Institute for Justice and Democracy in Haiti

By Jonathan M. Katz


3:21 p.m. February 29, 2008

PORT-AU-PRINCE, Haiti � Protesters jammed the streets of Haiti’s capital Friday to mark the fourth anniversary of former President Jean-Bertrand Aristide’s ouster, with thousands marching to the presidential palace to demand his return from exile.

Supporters climbed hills and crossed bridges over garbage-filled canals in the slums of Port-au-Prince, dancing and singing, �Our blood is the blood of Aristide. We will not betray him!�

The peaceful crowd, estimated by police at 5,000, also criticized President Rene Preval and the U.N. peacekeeping force that has been in place since Aristide’s departure, blaming them for rising food prices and rampant unemployment.

Aristide, a former priest, escaped a rebellion on Feb. 29, 2004, aboard a U.S.-supplied jet. He later accused the United States of kidnapping him in a coup � a charge Washington denies. He now lives in South Africa.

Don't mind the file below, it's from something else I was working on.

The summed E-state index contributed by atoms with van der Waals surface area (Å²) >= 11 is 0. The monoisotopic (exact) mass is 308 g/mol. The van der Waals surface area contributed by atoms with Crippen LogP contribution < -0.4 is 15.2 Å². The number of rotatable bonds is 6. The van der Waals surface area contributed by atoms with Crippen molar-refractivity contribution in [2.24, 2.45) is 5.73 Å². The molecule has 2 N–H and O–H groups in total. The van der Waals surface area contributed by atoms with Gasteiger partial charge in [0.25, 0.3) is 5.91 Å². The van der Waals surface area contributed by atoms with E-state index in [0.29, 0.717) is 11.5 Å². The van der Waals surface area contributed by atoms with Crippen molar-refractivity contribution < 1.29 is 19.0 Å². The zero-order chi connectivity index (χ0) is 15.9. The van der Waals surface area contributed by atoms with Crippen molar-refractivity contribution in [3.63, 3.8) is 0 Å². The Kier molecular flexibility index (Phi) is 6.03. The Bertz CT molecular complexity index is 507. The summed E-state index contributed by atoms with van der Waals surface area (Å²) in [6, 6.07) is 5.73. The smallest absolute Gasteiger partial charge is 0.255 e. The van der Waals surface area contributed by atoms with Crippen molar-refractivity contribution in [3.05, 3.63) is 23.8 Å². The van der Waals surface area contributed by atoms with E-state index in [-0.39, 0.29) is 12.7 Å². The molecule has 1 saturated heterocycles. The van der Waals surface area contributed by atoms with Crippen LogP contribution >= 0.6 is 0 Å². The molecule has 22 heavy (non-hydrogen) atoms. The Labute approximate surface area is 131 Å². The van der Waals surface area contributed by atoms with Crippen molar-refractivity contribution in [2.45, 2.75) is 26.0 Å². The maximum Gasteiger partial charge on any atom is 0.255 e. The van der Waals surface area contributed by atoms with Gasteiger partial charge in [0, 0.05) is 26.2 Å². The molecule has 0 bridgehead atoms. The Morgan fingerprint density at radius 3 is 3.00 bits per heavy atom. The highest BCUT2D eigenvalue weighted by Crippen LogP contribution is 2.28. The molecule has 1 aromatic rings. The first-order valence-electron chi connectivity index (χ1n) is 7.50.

�Preval knows that if Aristide comes back, he will be the leader of the people here,� said Wilson Mesilien, coordinator of the pro-Aristide September 30 Foundation. Like many protesters, he wore a T-shirt demanding the return of foundation leader Lovinsky Pierre-Antoine, a human rights activist and critic of both U.N. and U.S. involvement in Haiti who disappeared in August.

Supporters say Pierre-Antoine received threats beforehand because of his ties to Aristide.

Not all backed the demonstration. A street vendor watching the crowds in the Bel Air neighborhood shouted, �You’re trying to put the egg back into the chicken!�

Marchers shouted back, �He will return!�

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